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Looking For A Low RPM <30rpm Motor

Discussion in 'Sensors and Actuators' started by roonyroo, Sep 12, 2012.

  1. roonyroo

    roonyroo

    13
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    Jul 13, 2012
    Hi,

    Im looking for a very low rpm lower then 30rpm motor but high force ie must be able to move around 5-10kgs minimum of force

    It has to move ridiculously slow, the slower the better ... but puts out decent amount of force

    I basically dont know what these motors are called, or what to look for

    Basically if I could get some sort of specs of what to look for, ie watts etc., much appreciated

    Im at the moment thinking of getting something like a ceiling fan & weighing it down with weights to control the speed

    A motor built from the ground up to operate low speeds would obviously be alot better ...

    thnx
     
  2. BobK

    BobK

    7,599
    1,641
    Jan 5, 2010
    What you need a 30 RPM gear motor. Look it up on google.

    Bob
     
  3. roonyroo

    roonyroo

    13
    0
    Jul 13, 2012
    Thnx,
    Theres plenty of 30 RPM motors, but I need to move around 5-10 kg weight, more even

    What sort of rating or specs should I be looking for if I wanted to move say around 20kg or higher at low rpm?

    High watts, low rpm?

    Or should I just get the highest wattage motor I can get & not worry about the rpm, as the weight will slow it down?

    thnx

    I found some motors which state 30kg torque, will these actually be able to move a 30kg weight?

    http://www.sourcingmap.com/31kgcm-t...gle&utm_medium=froogle&utm_campaign=ukfroogle
     
    Last edited: Sep 13, 2012
  4. (*steve*)

    (*steve*) ¡sǝpodᴉʇuɐ ǝɥʇ ɹɐǝɥd Moderator

    25,174
    2,689
    Jan 21, 2010
    It all depends on what you're trying to do.

    Is this weight balanced on the top of the motor, and the motor is rotating it? Or are you trying to lift the weight from the ground? Or perhaps something else.
     
  5. duke37

    duke37

    5,211
    718
    Jan 9, 2011
    Do the works out of a microwave cooker do what you want? It has a slow motor and a bearing to take the weight. If you take one out of a dead microwave be very careful of the very high voltages which could still be present inside.
     
  6. gogojuice

    gogojuice

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    Aug 5, 2012
  7. CocaCola

    CocaCola

    3,635
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    Apr 7, 2012
    So many variables... Mount 30kg on skinny wheels (12" LPs) and you can roll it along a flat surface all day with a tiny hobby motor... But, that same motor isn't going to have an easy go if at all trying to lift 30kg... And it's doubtful that the same motor could drag a 30kg block up a 45 degree incline...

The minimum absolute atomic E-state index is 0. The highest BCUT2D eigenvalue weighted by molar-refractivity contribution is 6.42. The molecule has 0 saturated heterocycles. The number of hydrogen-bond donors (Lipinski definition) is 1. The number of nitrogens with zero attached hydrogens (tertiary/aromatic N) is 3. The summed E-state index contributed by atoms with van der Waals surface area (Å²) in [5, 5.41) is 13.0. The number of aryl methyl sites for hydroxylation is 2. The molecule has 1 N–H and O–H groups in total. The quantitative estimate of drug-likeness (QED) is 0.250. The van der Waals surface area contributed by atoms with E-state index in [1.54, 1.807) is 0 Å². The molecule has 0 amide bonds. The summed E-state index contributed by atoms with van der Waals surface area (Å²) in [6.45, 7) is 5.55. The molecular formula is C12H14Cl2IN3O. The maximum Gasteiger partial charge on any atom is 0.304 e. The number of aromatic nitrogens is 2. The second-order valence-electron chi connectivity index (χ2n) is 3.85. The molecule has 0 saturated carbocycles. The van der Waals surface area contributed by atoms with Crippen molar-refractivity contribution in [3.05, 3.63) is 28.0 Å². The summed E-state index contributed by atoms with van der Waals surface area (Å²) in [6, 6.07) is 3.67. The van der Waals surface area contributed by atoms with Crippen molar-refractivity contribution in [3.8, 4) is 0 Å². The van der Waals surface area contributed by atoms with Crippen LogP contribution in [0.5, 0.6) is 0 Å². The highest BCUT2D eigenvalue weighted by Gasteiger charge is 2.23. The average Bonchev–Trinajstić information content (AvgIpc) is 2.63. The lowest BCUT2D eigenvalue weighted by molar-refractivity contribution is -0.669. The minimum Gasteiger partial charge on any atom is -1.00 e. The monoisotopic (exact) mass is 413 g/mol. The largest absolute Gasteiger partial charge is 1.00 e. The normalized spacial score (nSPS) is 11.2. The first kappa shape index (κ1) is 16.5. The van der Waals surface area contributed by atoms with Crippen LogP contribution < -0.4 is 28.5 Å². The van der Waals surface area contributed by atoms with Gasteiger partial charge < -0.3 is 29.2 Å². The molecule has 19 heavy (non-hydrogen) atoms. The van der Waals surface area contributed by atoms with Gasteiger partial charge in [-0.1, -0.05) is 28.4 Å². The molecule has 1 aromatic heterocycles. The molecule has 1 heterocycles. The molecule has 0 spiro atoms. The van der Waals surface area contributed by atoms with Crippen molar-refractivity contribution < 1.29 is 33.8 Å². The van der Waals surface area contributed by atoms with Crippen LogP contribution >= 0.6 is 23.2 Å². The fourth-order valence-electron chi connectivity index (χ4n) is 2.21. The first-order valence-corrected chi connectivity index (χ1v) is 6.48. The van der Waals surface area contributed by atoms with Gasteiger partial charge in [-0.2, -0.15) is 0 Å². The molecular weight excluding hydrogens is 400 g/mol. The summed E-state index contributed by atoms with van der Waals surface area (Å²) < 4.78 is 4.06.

Application and variables are very important...
     
  8. BobK

    BobK

    7,599
    1,641
    Jan 5, 2010
    You have to understand torque. Torque is the product of a radius and a force. Say the motor is going to spin a disk that is 10cm in radius, and it takes a force of 3kg to push the outer edge of that disk to rotate it. Then a torque of 30 kg cm is needed. If you can figure out your requirement in those terms (or lb inches for U.S.) then you can choose an approriate motor. You would choose a motor that can deliver a comfortable margin above the requirement for the job.

    Bob
     
  9. KJ6EAD

    KJ6EAD

    1,114
    157
    Aug 13, 2011
    Last edited: Sep 14, 2012
  10. roonyroo

    roonyroo

    13
    0
    Jul 13, 2012
    Thnx for the reply guys,

    The motor has to directly move the weight ...

    Even though the idea of putting it on wheels could be a good idea, but it complicates things ...

    Im basically trying to rotate a weight around a pole, to test motor strength, putting it on wheels is a great idea, perhaps on tracks ... but for now I need to move the weight directly

    I saw a gear motor with a rating of 176kg ...

    Do I need a gear box or something for a gear motor, or can I just run it as a normal dc motor, ie just add current?

    thnx
     
  11. BobK

    BobK

    7,599
    1,641
    Jan 5, 2010
    A gear motor is a motor + a gear box, so no, you do not need a gearbox if you find a gear motor going at the desire RPM.

    Motors are not rated in Kg (unless it is the weight of the motor). The are, as I said before rated in Kg cm.

    You need to learn some basic physics. Keeping a weight moving does not take any work -- on a frictionless surface. Lifting a weight does. Moving it against friction does. So are you moving it vertically, horizontally or a combination? Are you sliding it on sandpaper or does it have some kind of low friction bearing? These make more difference than the weight itself. Why don't you try describing what you are trying to do in a way that we could do it ourselves if we had to.

    Bob
     
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